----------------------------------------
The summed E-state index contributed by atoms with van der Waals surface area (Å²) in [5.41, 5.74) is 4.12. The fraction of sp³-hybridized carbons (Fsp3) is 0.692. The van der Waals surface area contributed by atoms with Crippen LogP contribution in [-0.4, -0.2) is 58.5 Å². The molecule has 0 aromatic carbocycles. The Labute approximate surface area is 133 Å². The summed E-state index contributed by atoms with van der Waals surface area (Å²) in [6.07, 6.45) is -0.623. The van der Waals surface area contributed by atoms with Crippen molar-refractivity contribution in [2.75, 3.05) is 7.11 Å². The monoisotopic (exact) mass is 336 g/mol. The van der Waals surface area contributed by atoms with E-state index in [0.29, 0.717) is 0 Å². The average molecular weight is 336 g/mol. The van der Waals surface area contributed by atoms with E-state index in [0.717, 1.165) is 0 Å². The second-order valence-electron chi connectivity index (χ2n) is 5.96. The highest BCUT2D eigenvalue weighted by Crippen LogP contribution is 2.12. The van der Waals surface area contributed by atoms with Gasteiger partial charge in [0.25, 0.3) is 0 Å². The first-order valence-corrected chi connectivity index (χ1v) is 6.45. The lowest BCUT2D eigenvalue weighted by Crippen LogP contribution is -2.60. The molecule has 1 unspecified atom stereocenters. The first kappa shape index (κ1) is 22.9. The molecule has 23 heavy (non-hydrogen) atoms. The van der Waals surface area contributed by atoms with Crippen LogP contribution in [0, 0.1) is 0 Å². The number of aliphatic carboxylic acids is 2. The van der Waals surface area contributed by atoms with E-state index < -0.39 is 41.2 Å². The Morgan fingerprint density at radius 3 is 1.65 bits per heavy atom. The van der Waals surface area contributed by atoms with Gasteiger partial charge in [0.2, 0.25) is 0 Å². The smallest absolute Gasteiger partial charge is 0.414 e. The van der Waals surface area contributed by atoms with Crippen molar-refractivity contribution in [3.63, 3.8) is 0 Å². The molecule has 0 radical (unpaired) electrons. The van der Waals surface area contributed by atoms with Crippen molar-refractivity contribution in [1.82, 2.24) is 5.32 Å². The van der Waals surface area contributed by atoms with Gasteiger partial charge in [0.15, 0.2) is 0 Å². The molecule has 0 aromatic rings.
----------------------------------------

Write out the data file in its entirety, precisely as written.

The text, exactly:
The summed E-state index contributed by atoms with van der Waals surface area (Å²) in [5.41, 5.74) is 4.12. The fraction of sp³-hybridized carbons (Fsp3) is 0.692. The van der Waals surface area contributed by atoms with Crippen LogP contribution in [-0.4, -0.2) is 58.5 Å². The molecule has 0 aromatic carbocycles. The Labute approximate surface area is 133 Å². The summed E-state index contributed by atoms with van der Waals surface area (Å²) in [6.07, 6.45) is -0.623. The van der Waals surface area contributed by atoms with Crippen molar-refractivity contribution in [2.75, 3.05) is 7.11 Å². The monoisotopic (exact) mass is 336 g/mol. The van der Waals surface area contributed by atoms with E-state index in [0.29, 0.717) is 0 Å². The average molecular weight is 336 g/mol. The van der Waals surface area contributed by atoms with E-state index in [0.717, 1.165) is 0 Å². The second-order valence-electron chi connectivity index (χ2n) is 5.96. The highest BCUT2D eigenvalue weighted by Crippen LogP contribution is 2.12. The van der Waals surface area contributed by atoms with Gasteiger partial charge in [0.25, 0.3) is 0 Å². The first-order valence-corrected chi connectivity index (χ1v) is 6.45. The lowest BCUT2D eigenvalue weighted by Crippen LogP contribution is -2.60. The molecule has 1 unspecified atom stereocenters. The first kappa shape index (κ1) is 22.9. The molecule has 23 heavy (non-hydrogen) atoms. The van der Waals surface area contributed by atoms with Crippen LogP contribution in [0, 0.1) is 0 Å². The number of aliphatic carboxylic acids is 2. The van der Waals surface area contributed by atoms with E-state index < -0.39 is 41.2 Å². The Morgan fingerprint density at radius 3 is 1.65 bits per heavy atom. The van der Waals surface area contributed by atoms with Gasteiger partial charge in [0.2, 0.25) is 0 Å². The smallest absolute Gasteiger partial charge is 0.414 e. The van der Waals surface area contributed by atoms with Crippen molar-refractivity contribution in [3.63, 3.8) is 0 Å². The molecule has 0 radical (unpaired) electrons. The van der Waals surface area contributed by atoms with Crippen molar-refractivity contribution in [1.82, 2.24) is 5.32 Å². The van der Waals surface area contributed by atoms with Gasteiger partial charge in [0.15, 0.2) is 0 Å². The molecule has 0 aromatic rings.